I've been using eMeals for a few weeks now relying completely on it. I wrote up a full review here, but there were a few things I did not address, that I felt like needed to be added.
I use the Quick and Healthy plan. I will say that if I buy the ingredients that they call for, it is indeed quick and definitely healthy, but my grocery bill was over $350 one week which is unacceptable. I had to rethink how I did "quick".
The main cost problem comes in two parts. One, the quick ingredients are pre-prepared items that you're paying someone else to do and that gets expensive fast; and two, the produce ingredients can be pricey. Let's look at a couple of things to explain.
Nearly every week it calls for 1 or 2 dinners with packages of pre-cooked rice. While convenient because it's already cooked, it gets expensive very quickly. Walmart sells a single package (all cost the same, but this example is the Spanish rice), at the time of this writing, for $2.74. I have the family plan so I need two packages of it so that will cost me $5.48. Each package yields 2 cups of rice, so that's $5.48 for 4 cups of rice. Now for Spanish rice, that's probably okay. If I had to make homemade Spanish rice it would likely cost about the same, but what about brown rice, or basmati or jasmine? Absolutely not! That is very expensive for just plain rice.
You can buy one 32-oz bag of Mathama brown rice for $2.16. A 32-oz bag yields 16 cups of cooked rice. You see the price difference there, right? Now imagine having to buy 4 of the pre-cooked a week. That's a huge money loss by the end of the year.
Next it's the produce. This past week it called for 6 bok choy. Each bok choy was 96 cents each, so that's roughly 6 dollars. Six dollars for only the side dish! We're not talking the main dish. That is very expensive. I ultimately went with plain 'ol cabbage, which was 46 cents, total. That saved me 5 dollars.
I went through my list for this past week and had to substitute a number of items. I bought a bag of jasmine rice instead of pre-cooked, cabbage instead of bok choy, fresh bell peppers and onions than pre-cut frozen, etc. My food bill dropped to an amazing $147. Well, I did spend $75 at the Asian market buying sauces and such it called for, but only part of that was for this past week. Some was for my son's Japanese cooking and some were for the week before. I had skipped one recipe from the week before that I'd use this past week instead. Either way, that's still way less than the $350 it was week before last.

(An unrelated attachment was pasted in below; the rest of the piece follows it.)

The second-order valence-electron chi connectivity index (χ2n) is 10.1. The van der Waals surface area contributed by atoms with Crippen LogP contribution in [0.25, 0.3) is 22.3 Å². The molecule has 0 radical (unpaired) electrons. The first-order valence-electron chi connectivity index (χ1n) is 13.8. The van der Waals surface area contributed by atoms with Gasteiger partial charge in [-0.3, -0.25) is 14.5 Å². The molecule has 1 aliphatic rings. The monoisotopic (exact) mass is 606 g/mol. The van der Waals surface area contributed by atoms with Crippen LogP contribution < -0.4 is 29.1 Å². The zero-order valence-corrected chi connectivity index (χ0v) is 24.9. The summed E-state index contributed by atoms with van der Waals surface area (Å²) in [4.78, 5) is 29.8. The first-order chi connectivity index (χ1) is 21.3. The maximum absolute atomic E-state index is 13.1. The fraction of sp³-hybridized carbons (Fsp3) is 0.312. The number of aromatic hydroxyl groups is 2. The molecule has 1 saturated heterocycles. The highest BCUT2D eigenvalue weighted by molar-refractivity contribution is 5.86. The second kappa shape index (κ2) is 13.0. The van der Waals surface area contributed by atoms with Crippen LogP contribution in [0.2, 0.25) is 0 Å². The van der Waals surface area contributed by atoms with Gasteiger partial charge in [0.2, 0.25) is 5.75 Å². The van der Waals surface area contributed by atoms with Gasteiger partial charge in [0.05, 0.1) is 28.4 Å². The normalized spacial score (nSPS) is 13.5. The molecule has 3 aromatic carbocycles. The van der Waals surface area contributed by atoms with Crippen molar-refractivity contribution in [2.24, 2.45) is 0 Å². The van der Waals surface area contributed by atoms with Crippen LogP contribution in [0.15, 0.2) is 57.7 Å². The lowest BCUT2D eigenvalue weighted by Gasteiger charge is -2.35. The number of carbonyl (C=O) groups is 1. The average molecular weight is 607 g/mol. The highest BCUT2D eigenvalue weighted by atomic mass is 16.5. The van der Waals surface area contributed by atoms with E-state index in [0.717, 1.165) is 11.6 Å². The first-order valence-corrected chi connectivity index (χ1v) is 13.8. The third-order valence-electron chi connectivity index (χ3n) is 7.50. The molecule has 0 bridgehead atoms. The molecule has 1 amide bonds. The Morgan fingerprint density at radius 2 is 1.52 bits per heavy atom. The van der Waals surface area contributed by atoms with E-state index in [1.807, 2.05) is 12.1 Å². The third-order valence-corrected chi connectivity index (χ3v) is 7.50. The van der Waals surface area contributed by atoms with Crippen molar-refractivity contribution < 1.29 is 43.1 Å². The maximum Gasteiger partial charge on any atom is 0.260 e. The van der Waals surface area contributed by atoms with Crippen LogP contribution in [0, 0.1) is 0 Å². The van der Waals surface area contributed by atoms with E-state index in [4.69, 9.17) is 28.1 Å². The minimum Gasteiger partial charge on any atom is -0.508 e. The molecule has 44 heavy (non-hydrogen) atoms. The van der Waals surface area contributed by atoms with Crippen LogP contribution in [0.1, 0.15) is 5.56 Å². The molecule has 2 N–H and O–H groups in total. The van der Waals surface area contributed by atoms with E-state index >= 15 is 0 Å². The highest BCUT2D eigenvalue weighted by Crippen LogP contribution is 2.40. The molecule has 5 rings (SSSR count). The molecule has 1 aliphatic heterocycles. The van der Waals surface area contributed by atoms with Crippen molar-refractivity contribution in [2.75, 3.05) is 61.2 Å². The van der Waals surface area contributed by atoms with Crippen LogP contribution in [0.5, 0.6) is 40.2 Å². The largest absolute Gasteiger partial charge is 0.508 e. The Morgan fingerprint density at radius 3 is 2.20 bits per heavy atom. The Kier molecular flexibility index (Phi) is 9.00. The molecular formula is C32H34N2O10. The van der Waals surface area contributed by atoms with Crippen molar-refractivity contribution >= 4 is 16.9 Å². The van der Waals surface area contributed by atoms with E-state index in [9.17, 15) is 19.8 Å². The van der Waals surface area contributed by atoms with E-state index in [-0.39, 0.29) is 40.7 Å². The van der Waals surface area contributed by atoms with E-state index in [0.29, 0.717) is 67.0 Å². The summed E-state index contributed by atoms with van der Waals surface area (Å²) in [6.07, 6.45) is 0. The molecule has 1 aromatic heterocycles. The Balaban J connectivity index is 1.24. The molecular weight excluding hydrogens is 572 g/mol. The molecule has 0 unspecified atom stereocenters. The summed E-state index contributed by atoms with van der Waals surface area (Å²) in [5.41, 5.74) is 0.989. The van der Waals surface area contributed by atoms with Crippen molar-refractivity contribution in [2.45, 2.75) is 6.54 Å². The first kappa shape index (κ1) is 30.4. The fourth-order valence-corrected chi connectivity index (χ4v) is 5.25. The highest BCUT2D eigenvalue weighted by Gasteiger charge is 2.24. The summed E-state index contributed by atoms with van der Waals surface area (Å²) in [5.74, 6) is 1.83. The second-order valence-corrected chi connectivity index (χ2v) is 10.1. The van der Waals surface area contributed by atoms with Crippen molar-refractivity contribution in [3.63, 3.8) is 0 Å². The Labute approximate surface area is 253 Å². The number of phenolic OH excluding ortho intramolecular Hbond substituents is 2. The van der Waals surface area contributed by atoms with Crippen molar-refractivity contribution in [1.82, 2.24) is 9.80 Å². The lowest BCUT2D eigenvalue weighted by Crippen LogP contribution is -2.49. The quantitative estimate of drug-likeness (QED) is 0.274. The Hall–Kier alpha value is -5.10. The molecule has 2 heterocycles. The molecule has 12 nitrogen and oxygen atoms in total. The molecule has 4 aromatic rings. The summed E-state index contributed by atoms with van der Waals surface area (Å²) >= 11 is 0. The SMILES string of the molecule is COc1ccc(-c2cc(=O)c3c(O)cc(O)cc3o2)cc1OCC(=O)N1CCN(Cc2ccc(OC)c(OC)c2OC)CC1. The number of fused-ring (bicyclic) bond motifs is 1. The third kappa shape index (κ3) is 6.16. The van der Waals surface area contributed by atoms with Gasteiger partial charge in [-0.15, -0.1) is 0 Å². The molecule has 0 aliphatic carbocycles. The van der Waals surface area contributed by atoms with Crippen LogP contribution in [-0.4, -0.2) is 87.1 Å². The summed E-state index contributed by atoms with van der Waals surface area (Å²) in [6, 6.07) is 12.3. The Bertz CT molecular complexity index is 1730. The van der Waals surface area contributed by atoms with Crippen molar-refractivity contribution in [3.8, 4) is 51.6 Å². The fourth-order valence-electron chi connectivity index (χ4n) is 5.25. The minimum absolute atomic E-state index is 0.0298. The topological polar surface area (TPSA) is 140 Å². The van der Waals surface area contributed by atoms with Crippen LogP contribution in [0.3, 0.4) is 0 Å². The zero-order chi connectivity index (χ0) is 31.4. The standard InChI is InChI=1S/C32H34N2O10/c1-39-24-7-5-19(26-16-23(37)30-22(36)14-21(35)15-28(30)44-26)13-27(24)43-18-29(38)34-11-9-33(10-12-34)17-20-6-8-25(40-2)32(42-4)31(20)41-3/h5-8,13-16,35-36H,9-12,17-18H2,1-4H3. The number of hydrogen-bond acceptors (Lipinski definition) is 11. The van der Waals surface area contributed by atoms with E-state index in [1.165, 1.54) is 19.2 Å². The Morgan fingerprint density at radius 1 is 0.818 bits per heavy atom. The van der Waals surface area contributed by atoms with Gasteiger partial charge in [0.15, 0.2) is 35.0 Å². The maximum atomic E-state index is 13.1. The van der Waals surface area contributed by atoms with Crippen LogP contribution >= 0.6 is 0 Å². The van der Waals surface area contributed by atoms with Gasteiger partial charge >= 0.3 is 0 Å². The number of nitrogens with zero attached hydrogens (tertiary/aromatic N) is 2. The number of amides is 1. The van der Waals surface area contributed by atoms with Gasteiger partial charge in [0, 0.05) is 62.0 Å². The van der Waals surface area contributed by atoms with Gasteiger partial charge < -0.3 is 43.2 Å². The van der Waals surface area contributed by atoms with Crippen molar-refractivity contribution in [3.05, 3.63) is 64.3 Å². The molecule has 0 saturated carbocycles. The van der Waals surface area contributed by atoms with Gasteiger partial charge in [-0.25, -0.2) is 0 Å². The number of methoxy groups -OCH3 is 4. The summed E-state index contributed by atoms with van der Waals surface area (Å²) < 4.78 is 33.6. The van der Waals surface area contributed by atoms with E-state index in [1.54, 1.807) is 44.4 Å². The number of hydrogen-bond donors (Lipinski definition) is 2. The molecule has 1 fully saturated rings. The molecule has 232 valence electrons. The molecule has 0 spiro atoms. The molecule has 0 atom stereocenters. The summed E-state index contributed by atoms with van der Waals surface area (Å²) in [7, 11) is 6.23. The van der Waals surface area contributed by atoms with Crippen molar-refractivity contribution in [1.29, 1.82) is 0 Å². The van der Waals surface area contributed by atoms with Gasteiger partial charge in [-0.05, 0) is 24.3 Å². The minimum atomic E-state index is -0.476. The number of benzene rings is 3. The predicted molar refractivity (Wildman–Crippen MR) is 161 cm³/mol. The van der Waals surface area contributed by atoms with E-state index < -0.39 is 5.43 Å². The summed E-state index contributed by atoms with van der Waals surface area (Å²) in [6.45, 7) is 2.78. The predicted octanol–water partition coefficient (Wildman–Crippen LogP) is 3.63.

Oh and I almost forgot about the tenderloins! Last week the list called for chicken tenderloins, which would mean that I wouldn't have to do much with it. However it was 4 times more costly to buy them and then I was incensed when I opened the package. Each package had 6 and of those 6, 6 had tendons from the breast. Basically, I had to spend time slicing the tendon out and by the time it was all said and done, it would have been cheaper and just as fast if I had just bought breasts in the first place. I felt like hitting Walmart's butcher with those so-called "tenderloins". What a rip off!
In the end, you have a choice. You can either spend a lot of time in the kitchen or save money. You cannot have both.
I decided to compromise. I shop on Wednesdays (which is one reason I wish the list would come out earlier in the week, I have to plan their plan and that irritates me to no end) so I spend more time in the kitchen on Thursday than I do the rest of the week. I slice vegetables that they told me to get frozen. I slice up breasts that they told me to get as tenderloins, or whatever. I cook up rice and freeze them in bags.
Then the rest of the week, dinner is pretty easy. I get the convenience of a fast meal without that fast cost. I looked at the plain healthy menu to see if it would be more economical, but it really isn't. It still calls for things like bok choy and other expensive produce or ingredients. Sadly, eating cheap is what it is.
I'm a little saddened because I had looked forward to a variety of foods and not having to eat the same thing over and over again. However if I do it their way, I'll be homeless when I retire. I can't stand liberals who say "Well you'll just die young then if you don't spend the money on good health now." My retort to that is "Well good, because I'd rather be dead than eating out of trash cans because I'll have to live on the street." Liberals don't understand simple economics, but I digress.
We'll see how long I continue to use eMeals. Perhaps the company will read this and offer a solution, but for now I don't see one. If I have to constantly edit, make changes, buy cheaper and on and on, then what am I paying them for?
I want to give them a fair shake though and see how this plays out.